About hosting on Sia

Learn about the concepts and terms you'll need to be familiar with to host on the Sia network.

Hosting means you are contributing your excess storage space to the Sia network. You're helping to keep data where it belongs – safely in the hands of those who uploaded it, the renters.

You also earn Siacoins, the cryptocurrency that powers the Sia network. Siacoins can be used to purchase your own storage space, or converted to other cryptocurrency or fiat on crypto exchanges.

Hosts are a critical part of the ecosystem. You are contributing to the decentralized network that is the heart of Sia. Hosting is also more technical a process than renting, and while anyone can fairly easily set it up, there's a lot you'll want to know to maximize your setup.


As a host, you set your own prices. There's a lot of specific price points you can control:

  • Storage Price: The base price for your storage, per TB/month.

  • Contract Fees: A small, one-time fee per contract to cover network transaction costs.

  • Upload/Download Bandwidth Price: Your price for upload or download bandwidth to and from your host, per TB.

  • Collateral: How many Siacoins you're willing to lose if you don't fulfill the rental contract, per TB.

About Contracts

Storage contracts are one of the most important features of the Sia network. They are what allow the entire Sia ecosystem to work in a trustless way – they form blockchain-enforced contracts between you and the people who rent your storage space that are automatically fulfilled.

Earn Siacoins

As a host, you're part of a marketplace where you compete with other hosts for renter contracts. Competition should drive prices down, and demand should drive prices up. The goal is a market where people can upload their data with maximum security, minimum cost, and at fair rates that provide revenue to the hosts.


As a host, you earn Siacoin for the storage space that you sell. But in order to create additional incentive for hosts to be good hosts and sustain a reliable network, you also put up collateral.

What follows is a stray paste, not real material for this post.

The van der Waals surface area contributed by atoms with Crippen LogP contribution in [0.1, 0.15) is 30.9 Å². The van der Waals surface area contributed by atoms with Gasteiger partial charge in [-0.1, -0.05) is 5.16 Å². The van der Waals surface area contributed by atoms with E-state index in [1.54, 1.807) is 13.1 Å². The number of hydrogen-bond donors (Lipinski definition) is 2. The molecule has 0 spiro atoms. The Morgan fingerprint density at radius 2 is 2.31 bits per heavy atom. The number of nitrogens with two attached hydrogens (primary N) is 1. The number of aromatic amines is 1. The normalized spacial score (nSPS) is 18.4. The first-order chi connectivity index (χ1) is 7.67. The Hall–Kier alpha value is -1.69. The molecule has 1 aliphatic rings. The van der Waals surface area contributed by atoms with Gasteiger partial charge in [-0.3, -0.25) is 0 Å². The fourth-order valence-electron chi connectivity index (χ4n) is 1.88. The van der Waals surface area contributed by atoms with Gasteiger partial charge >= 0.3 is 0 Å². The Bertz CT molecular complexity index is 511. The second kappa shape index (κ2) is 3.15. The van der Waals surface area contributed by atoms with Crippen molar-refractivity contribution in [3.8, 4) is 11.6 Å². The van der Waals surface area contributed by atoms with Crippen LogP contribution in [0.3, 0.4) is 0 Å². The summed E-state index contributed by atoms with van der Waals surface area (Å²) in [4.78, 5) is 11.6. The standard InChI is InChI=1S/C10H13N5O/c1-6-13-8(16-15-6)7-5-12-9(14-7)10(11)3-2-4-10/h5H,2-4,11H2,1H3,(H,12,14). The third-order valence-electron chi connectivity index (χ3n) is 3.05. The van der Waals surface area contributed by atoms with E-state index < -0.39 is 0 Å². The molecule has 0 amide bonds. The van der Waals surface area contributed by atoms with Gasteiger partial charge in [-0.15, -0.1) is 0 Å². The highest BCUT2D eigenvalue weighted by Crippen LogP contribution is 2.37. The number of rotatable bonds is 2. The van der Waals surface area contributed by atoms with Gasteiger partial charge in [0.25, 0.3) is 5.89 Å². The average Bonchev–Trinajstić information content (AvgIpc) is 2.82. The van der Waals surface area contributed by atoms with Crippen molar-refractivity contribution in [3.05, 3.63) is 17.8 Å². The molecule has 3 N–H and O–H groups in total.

• Collateral – An amount of Siacoins that you're willing to lose if you aren't a good host.

Having collateral incentivizes hosts to be online and to keep their renter data intact. Hosts that go offline or lose data lose their collateral, and hosts that stay online and keep data safe get their collateral back.

Host Scoring

One of the most important factors that determine how you'll fair as a host is your host score. This is based on a number of metrics – some that you can directly affect, some that improve or diminish over time based on your performance.

Sia is a decentralized network - the code to evaluate these scoring metrics is contained within each renter's Sia instance. For that reason, each Sia renter you encounter builds their own host score for your host, so your host may be scored differently among different renters. Your host does not have one single overall score across the Sia network, but instead many scores with many renters based on the metrics described below. Any website or service showing your Sia host rank is showing that particular source's view of your host, which may be different from what a renter comes up with.

Specific Metrics

Host uptime is an incredibly important metric. You need to be online when people try to get their data, and since that might be anytime, you should be online all the time. You're allowed a small amount of downtime in order to address minor maintenance issues like restarting for updates, which amounts to approximately 14 hours per month.

In general, you should plan for your hosting computer to be turned on and online 24/7. If you can't commit to this, you shouldn't try to host on the Sia network.

Warning: If you go offline for too long (less than 95% uptime) or lose renter data (by deleting it or experiencing a hardware failure), you can lose money by losing your collateral for active contracts. You can also become responsible for SiaFund fees for each contract.

Below are the exact amounts that your score will change based on your uptime percentage. Greater than 98% uptime results in no penalty, which is the 14 hours a month explained above (2% of 720 hours in a month = 14 hours).

UptimeScore Multiplier% Reduction in Score



















There are more values we could include in this table, but there's not much point. If you can't maintain a minimum of 95% uptime, don't host.

Third-Party Host Scoring

We have an incredible community building on Sia. Third-party sites can develop their own methods for scoring hosts based on various metrics. For example, SiaStats has developed a Host Monitor which evaluates hosts on pricing relative to other hosts, and even evaluates host performance regularly by forming contracts with every host it can in order to test bandwidth and latency. SiaStats even has great visualization for each host to make judging their metrics easier.

These benchmarks are different from the core Sia protocol, but are still useful, and may be used to help monitor and improve your own host over time.

Once you've started hosting, you'll probably want to keep an eye on your host score and see how you might be able to improve your host ranking.

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